With Your English, Tim Bowen has certainly made his mark. Here, he delivers another classic article on idioms.

‘Years of conflict have left their mark on the country’. If you leave your mark on something, you have a very strong and noticeable effect, usually a bad effect that lasts a long time. If you make your mark, you change it or do something significant so that people notice and remember you, as in ‘He’s only been with the company for two weeks but he’s already made his mark’.

You can either be quick off the mark or slow off the mark, meaning either that you react quickly and gain an advantage or that you react slowly and lose an advantage, as in ‘Companies need to be quick off the mark to gain a foothold in this market’.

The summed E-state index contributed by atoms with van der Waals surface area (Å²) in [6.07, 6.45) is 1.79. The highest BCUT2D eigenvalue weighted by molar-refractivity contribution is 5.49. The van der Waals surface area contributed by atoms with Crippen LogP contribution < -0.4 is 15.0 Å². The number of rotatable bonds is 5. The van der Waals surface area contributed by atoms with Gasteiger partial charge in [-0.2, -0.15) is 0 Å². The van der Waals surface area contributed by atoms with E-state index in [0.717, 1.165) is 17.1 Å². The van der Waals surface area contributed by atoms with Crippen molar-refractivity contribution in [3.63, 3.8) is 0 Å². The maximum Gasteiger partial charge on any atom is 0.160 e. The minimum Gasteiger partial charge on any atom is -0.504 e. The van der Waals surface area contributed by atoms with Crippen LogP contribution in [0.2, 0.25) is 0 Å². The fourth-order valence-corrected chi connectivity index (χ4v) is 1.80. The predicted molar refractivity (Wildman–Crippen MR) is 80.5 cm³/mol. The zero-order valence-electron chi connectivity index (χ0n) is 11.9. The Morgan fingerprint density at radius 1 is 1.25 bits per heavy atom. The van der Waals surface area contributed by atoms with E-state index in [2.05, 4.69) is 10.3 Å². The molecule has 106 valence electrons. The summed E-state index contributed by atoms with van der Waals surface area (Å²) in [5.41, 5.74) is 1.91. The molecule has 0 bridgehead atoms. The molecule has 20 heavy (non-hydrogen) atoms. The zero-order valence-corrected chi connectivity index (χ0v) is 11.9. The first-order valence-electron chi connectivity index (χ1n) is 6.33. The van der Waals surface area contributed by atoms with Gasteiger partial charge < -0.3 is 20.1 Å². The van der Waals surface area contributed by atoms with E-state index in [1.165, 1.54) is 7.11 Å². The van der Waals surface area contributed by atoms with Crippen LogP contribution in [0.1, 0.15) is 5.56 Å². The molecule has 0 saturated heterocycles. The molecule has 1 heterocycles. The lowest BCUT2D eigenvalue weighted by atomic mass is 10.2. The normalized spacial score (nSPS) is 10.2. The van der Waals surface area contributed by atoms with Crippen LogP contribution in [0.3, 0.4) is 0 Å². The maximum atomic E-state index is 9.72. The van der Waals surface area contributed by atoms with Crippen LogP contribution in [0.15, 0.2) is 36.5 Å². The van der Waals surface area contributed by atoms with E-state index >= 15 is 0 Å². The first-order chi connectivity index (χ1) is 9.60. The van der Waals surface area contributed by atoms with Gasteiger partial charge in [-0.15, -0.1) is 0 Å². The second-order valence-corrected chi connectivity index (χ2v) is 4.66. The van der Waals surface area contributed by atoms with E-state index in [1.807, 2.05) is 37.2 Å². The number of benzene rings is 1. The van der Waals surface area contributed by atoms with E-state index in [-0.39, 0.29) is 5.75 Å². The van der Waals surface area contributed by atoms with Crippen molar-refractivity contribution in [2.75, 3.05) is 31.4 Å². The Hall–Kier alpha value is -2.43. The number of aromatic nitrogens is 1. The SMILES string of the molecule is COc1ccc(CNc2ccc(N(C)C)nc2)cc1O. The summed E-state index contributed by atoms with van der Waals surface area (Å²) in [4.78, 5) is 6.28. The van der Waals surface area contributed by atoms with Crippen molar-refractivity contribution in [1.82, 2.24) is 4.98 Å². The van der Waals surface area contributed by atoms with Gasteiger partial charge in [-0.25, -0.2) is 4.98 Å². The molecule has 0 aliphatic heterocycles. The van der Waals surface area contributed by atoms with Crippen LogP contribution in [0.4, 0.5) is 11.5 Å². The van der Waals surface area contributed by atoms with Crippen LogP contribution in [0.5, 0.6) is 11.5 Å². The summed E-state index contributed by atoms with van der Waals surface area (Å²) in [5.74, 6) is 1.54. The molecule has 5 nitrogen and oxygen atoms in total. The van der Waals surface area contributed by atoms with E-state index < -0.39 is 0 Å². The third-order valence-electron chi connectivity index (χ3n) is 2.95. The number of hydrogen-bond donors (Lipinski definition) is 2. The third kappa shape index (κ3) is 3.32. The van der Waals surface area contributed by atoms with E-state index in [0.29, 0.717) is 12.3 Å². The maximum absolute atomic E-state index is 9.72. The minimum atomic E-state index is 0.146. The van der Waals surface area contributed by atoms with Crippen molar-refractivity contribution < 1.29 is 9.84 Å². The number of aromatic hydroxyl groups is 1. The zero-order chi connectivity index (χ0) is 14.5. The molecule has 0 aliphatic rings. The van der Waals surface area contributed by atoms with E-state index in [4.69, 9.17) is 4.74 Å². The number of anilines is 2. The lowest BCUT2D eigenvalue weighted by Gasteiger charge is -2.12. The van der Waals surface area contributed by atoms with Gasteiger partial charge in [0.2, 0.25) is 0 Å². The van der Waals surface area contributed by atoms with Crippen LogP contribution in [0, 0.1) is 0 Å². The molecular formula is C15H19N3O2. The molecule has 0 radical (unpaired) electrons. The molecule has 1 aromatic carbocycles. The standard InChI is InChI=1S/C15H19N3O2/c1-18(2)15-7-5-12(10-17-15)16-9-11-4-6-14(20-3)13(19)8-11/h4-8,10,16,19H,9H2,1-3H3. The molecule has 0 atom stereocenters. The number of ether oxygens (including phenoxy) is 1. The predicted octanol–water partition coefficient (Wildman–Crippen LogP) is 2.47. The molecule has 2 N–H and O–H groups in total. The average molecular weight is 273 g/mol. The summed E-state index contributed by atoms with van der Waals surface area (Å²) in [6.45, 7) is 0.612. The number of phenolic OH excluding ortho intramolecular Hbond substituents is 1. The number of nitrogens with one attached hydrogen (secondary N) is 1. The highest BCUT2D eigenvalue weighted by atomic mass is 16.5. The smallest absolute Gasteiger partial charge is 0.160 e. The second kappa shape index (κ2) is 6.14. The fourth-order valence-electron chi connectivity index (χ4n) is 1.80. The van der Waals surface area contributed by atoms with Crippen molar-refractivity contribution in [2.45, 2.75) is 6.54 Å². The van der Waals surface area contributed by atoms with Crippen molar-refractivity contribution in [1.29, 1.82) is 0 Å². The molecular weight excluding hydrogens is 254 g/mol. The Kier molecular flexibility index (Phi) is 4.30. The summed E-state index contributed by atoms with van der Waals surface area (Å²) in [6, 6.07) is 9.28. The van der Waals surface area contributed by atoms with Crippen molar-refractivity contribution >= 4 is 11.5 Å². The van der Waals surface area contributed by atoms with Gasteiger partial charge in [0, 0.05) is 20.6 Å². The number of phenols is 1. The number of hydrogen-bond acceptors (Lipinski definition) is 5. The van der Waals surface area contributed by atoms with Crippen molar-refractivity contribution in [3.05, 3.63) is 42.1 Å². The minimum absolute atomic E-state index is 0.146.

If your performance is not up to the mark, it is not good enough, as in ‘Health authorities have complained that many newly-trained nurses are simply not up to the mark’.

A guess, estimate or theory that is wide of the mark is incorrect, as in ‘The organizers’ claim that there were 25,000 people at the rally turned out to be wide of the mark’. Estimates that are close to the mark or near to the mark are almost correct.

If you overstep the mark, you do or say something that breaks a rule and makes people angry, as in ‘The interviewer overstepped the mark when he started asking questions about her private life’.

If you step up to the mark, you do what is rightly expected of you, as in ‘It’s high time retailers stepped up to the mark and paid farmers a realistic price for their milk’.